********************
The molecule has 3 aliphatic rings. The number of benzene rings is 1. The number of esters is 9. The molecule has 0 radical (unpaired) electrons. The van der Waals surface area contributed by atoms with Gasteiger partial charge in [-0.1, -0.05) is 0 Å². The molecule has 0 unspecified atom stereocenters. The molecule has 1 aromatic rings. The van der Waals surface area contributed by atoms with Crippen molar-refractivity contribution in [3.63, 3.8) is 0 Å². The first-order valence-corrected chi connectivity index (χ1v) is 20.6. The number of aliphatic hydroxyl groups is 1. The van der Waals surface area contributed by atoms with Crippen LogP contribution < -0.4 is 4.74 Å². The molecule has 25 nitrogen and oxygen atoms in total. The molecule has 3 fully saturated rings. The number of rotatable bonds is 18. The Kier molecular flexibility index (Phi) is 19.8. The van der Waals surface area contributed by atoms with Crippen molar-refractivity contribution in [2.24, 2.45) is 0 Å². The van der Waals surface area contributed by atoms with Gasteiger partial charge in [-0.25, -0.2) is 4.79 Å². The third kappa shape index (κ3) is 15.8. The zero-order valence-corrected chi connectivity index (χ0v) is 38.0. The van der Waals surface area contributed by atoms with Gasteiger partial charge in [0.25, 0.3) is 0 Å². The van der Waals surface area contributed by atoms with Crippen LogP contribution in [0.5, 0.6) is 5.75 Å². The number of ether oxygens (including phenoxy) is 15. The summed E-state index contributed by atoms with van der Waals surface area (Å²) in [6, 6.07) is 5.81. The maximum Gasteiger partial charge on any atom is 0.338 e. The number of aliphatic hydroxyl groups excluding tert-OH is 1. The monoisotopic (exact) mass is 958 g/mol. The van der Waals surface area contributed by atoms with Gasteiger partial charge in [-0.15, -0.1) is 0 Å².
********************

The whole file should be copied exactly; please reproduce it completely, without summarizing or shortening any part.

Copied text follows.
The molecule has 3 aliphatic rings. The number of benzene rings is 1. The number of esters is 9. The molecule has 0 radical (unpaired) electrons. The van der Waals surface area contributed by atoms with Gasteiger partial charge in [-0.1, -0.05) is 0 Å². The molecule has 0 unspecified atom stereocenters. The molecule has 1 aromatic rings. The van der Waals surface area contributed by atoms with Crippen molar-refractivity contribution in [3.63, 3.8) is 0 Å². The first-order valence-corrected chi connectivity index (χ1v) is 20.6. The number of aliphatic hydroxyl groups is 1. The van der Waals surface area contributed by atoms with Crippen LogP contribution < -0.4 is 4.74 Å². The molecule has 25 nitrogen and oxygen atoms in total. The molecule has 3 fully saturated rings. The number of rotatable bonds is 18. The Kier molecular flexibility index (Phi) is 19.8. The van der Waals surface area contributed by atoms with Crippen molar-refractivity contribution in [2.24, 2.45) is 0 Å². The van der Waals surface area contributed by atoms with Gasteiger partial charge in [-0.25, -0.2) is 4.79 Å². The third kappa shape index (κ3) is 15.8. The zero-order valence-corrected chi connectivity index (χ0v) is 38.0. The van der Waals surface area contributed by atoms with Gasteiger partial charge in [0.25, 0.3) is 0 Å². The van der Waals surface area contributed by atoms with Crippen LogP contribution in [0.5, 0.6) is 5.75 Å². The number of ether oxygens (including phenoxy) is 15. The summed E-state index contributed by atoms with van der Waals surface area (Å²) in [6, 6.07) is 5.81. The maximum Gasteiger partial charge on any atom is 0.338 e. The number of aliphatic hydroxyl groups excluding tert-OH is 1. The monoisotopic (exact) mass is 958 g/mol. The van der Waals surface area contributed by atoms with Gasteiger partial charge in [-0.15, -0.1) is 0 Å².